ASAP Ferg Goes Back To The Basics on ‘Still Striving’ (Album Review)

It feels like ASAP Mob has been in the news for everything except music lately. Whether it’s Rocky and a new fashion endeavor that is making headlines or Bari facing backlash for an incriminating video posted online, the music has certainly become secondary for the mob of New York rappers. August is a turning of the tide of sorts for the crew as it is filled with releases from its members. Ferg is second in line a week after mob-mate Twelvyy and a week before the collective releases their second entry in the Cozy Tapes series. Ferg is coming off of a sophomore slump with his Always Strive and Prosper album. While it turned more inward and focused on Ferg’s personal experiences, it failed to connect with his fan base that was built off of straight forward bangers. On his latest release Still Striving, which comes to us labeled as a mixtape, Ferg seems to return to his roots.

Still Striving grabs the mixtape aesthetic by the horns and doesn’t let go for the entirety of its runtime. If people were upset that Ferg strayed from his normal sound on his last project, then he goes above and beyond making it up to them this time around. He opens the album with ‘Trap and a Dream’ and brings Meek Mill, no stranger to navigating an album’s introduction, along for the ride. The two share a verse with a hook that booms and shakes in between. Meek Mill was born to rap on beats like this and Ferg sounds right at home as well. The album’s tone remains fairly consistent from there as it transitions into a collaboration with noted influence Cam’ron. The Dipset veteran brings his usual swagger to ‘Rubber Band Man’. It’s another guest feature that propels the song instead of detracting from its purpose.

Ferg mentioned that what separated this project and projects in general from being mixtapes instead of albums in today’s streaming climate is the process in which the project is created. He said that a mixtape for him is just him and a bunch of his friends having fun in the studio creating music without pressure. Going by that definition, Ferg succeeds and checks all of the criteria’s boxes for a mixtape in the process. Speaking of friends, Ferg has a ton of them. He has a feature on almost every song on the mixtape’s 14 song tracklist.

Where these collaborations hit the hardest are when Ferg collaborates with people in a similar lane as him. There are two true posse cuts that embody this on Still Striving. First is ‘The Mattress’, which brings along a slew of new school artists to assist in the song about the different roles a mattress has played throughout their lives. From jumping on it as a kid and humping on it as teen to stashing drugs in it as an adult, the track is a banger that will most likely be released as a single later in the albums life cycle. With Playboi Carti, ASAP Rocky, Rich the Kid and Famous Dex all making significant waves of their own right now, it would only be a logical choice to push to radio. The second posse cut features a mix of new and old and it is a New York affair at its core with a Southern twang and West coast flair added on top. Busta Rhymes, Dave East and French Montana come correct before Rick Ross and Snoop join the party and close out the track. If there’s one thing that may be Ferg’s biggest strength, it’s putting together a great remix. His past remixes for ‘Work’ and ‘Shabba’ are rivaled here.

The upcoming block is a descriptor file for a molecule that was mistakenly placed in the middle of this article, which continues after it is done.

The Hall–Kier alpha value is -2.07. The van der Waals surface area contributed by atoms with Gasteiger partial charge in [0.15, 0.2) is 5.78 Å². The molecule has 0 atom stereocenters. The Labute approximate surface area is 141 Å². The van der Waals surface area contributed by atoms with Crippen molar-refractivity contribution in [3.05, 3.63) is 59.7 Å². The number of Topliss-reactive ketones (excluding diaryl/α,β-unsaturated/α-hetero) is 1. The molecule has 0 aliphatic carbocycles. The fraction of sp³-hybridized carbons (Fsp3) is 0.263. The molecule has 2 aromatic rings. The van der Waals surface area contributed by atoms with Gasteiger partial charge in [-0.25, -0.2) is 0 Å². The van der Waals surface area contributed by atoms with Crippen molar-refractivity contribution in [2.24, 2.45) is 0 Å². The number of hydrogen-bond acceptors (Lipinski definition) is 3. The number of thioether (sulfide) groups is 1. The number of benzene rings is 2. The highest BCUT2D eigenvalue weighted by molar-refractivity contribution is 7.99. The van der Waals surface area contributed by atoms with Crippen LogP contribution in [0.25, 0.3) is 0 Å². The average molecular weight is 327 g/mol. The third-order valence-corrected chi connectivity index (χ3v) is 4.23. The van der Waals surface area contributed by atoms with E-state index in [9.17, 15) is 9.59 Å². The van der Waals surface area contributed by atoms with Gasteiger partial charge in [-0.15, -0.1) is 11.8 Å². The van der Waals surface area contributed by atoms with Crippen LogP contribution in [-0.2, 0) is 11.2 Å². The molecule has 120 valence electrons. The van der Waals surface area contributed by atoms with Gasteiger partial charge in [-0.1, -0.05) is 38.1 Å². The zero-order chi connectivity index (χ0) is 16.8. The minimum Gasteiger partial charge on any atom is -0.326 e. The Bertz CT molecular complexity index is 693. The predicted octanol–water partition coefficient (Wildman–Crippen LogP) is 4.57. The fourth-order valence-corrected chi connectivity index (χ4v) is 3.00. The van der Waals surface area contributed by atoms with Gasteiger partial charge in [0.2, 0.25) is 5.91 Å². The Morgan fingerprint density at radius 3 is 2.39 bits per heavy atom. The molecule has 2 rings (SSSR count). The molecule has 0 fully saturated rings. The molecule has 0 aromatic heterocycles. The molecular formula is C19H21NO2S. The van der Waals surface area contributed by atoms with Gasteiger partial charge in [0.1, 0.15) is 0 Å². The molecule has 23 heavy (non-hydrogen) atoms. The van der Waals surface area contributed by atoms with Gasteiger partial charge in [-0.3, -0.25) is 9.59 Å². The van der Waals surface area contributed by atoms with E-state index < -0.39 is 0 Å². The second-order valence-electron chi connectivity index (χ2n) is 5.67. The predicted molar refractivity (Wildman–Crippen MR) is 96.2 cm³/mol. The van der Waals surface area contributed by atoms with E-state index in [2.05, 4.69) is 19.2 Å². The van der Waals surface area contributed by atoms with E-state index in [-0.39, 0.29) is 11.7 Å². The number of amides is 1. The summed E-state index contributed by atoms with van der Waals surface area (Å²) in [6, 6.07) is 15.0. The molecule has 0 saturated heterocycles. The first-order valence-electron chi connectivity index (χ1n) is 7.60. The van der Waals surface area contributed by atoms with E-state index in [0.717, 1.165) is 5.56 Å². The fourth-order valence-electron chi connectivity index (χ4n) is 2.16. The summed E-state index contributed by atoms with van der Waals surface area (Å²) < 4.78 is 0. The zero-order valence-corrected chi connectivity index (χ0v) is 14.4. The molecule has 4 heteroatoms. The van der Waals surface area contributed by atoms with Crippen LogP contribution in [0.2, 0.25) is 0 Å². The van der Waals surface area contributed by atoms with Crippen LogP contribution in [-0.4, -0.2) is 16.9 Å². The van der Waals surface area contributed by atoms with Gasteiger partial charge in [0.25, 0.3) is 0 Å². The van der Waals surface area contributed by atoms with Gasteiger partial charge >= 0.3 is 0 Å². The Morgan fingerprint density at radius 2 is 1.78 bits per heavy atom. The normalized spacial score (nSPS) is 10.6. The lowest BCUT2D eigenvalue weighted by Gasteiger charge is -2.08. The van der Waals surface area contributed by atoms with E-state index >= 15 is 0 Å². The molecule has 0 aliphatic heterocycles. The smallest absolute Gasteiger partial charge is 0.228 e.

If the album could be critiqued for anything it would be its lack of variety. Most of the hooks are built on the same format and become extremely repetitive after multiple spins. ‘Mad Man’ with Playboi Carti and ‘What Do You Do’ with Nav are serviceable enough songs, but hardly beg any replay value due to the aforementioned repetition. The same could be said for the Famous Dex assisted ‘Coach Cartier’. It doesn’t help that those three songs play one after another in the projects tracklist. The album sticks to its theme and sound almost to a fault. Luckily it doesn’t overstay its welcome like a lot of albums have this year. In the few moments where Ferg keeps the spotlight to himself, he shines even brighter than almost any moment from his last album. The ‘Slob on My Knob’ interpolating ‘Plain Jane’ is another surefire hit for Ferg if it gets the proper push. It’s a breezy, sub 3-minute song that could live on the radio, in the club, or in the whip. He turns inward for the albums final track ‘Tango’. It’s a rare but welcome turn on an album that is full of mainly materialistic raps. Ferg touches on his father’s death, people exploiting the death of ASAP Yams and his abandonment of the church due to touring. After being berated with 13 bangers that hardly let you breathe, ‘Tango’ is the perfect exhale to close out the album.

A$AP Ferg is an interesting case study of a talented rapper and underrated lyricist who is far more popular when he withholds some of that skill from the public and just has fun. Still Striving feels like not only an apology to loyal fans who hated his last album, but also like a Ferg that wanted to get back to the basics of what made him rap in the first place. This album sounds like a teenage Ferg walking down the streets of Harlem and rapping with his friends along the way. The same way Ferg treated this mixtape like a collection of songs that he made with close friends throughout the year is the same way that it should be judged. Is it an artistic masterpiece? Not in the slightest. Is it a ridiculously fun project that heats up the summer once last time before it comes to a close? Absolutely, and that‘s all fans of Ferg have been asking for.

Repeatable: ‘Trap and a Dream’, ‘Plain Jan’e, ‘Tango’

Skippable: ‘Coach Cartier’, ‘Mad Man’

By Scott Evans